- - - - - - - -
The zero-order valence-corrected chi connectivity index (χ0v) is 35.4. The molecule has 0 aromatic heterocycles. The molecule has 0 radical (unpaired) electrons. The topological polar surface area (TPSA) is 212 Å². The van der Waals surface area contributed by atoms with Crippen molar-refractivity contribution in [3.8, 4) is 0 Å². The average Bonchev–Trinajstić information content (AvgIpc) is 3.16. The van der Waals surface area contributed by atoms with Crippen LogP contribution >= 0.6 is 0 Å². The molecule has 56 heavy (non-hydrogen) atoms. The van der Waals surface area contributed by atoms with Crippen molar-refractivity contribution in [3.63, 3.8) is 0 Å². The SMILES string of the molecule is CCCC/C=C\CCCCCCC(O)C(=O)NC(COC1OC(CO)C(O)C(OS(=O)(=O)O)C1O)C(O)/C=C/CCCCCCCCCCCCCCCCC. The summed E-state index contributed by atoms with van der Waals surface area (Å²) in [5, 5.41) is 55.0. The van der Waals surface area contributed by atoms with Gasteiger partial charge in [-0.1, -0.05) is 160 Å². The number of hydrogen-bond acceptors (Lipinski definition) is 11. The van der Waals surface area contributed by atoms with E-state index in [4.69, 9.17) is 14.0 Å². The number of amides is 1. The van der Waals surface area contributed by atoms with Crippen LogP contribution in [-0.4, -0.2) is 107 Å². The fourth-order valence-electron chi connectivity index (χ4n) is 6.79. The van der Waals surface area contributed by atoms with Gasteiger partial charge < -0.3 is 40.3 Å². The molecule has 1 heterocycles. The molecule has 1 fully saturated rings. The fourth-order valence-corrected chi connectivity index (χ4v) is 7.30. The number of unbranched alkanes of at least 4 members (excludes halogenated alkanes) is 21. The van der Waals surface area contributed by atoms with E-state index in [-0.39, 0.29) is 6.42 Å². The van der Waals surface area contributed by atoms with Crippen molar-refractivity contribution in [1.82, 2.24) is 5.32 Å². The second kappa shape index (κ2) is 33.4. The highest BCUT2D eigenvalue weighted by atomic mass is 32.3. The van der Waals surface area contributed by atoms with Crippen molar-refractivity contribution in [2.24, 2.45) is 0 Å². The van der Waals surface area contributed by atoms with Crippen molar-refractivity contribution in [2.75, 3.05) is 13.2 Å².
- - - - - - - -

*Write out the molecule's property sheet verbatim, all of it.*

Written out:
The zero-order valence-corrected chi connectivity index (χ0v) is 35.4. The molecule has 0 aromatic heterocycles. The molecule has 0 radical (unpaired) electrons. The topological polar surface area (TPSA) is 212 Å². The van der Waals surface area contributed by atoms with Crippen molar-refractivity contribution in [3.8, 4) is 0 Å². The average Bonchev–Trinajstić information content (AvgIpc) is 3.16. The van der Waals surface area contributed by atoms with Crippen LogP contribution >= 0.6 is 0 Å². The molecule has 56 heavy (non-hydrogen) atoms. The van der Waals surface area contributed by atoms with Crippen molar-refractivity contribution in [3.63, 3.8) is 0 Å². The SMILES string of the molecule is CCCC/C=C\CCCCCCC(O)C(=O)NC(COC1OC(CO)C(O)C(OS(=O)(=O)O)C1O)C(O)/C=C/CCCCCCCCCCCCCCCCC. The summed E-state index contributed by atoms with van der Waals surface area (Å²) in [5, 5.41) is 55.0. The van der Waals surface area contributed by atoms with Gasteiger partial charge in [-0.1, -0.05) is 160 Å². The number of hydrogen-bond acceptors (Lipinski definition) is 11. The van der Waals surface area contributed by atoms with E-state index in [4.69, 9.17) is 14.0 Å². The number of amides is 1. The van der Waals surface area contributed by atoms with Crippen LogP contribution in [-0.4, -0.2) is 107 Å². The fourth-order valence-electron chi connectivity index (χ4n) is 6.79. The van der Waals surface area contributed by atoms with Gasteiger partial charge < -0.3 is 40.3 Å². The molecule has 1 heterocycles. The molecule has 1 fully saturated rings. The fourth-order valence-corrected chi connectivity index (χ4v) is 7.30. The number of unbranched alkanes of at least 4 members (excludes halogenated alkanes) is 21. The van der Waals surface area contributed by atoms with E-state index in [-0.39, 0.29) is 6.42 Å². The van der Waals surface area contributed by atoms with Crippen molar-refractivity contribution in [1.82, 2.24) is 5.32 Å². The second kappa shape index (κ2) is 33.4. The highest BCUT2D eigenvalue weighted by atomic mass is 32.3. The van der Waals surface area contributed by atoms with Crippen molar-refractivity contribution in [2.24, 2.45) is 0 Å². The van der Waals surface area contributed by atoms with Crippen molar-refractivity contribution in [2.75, 3.05) is 13.2 Å².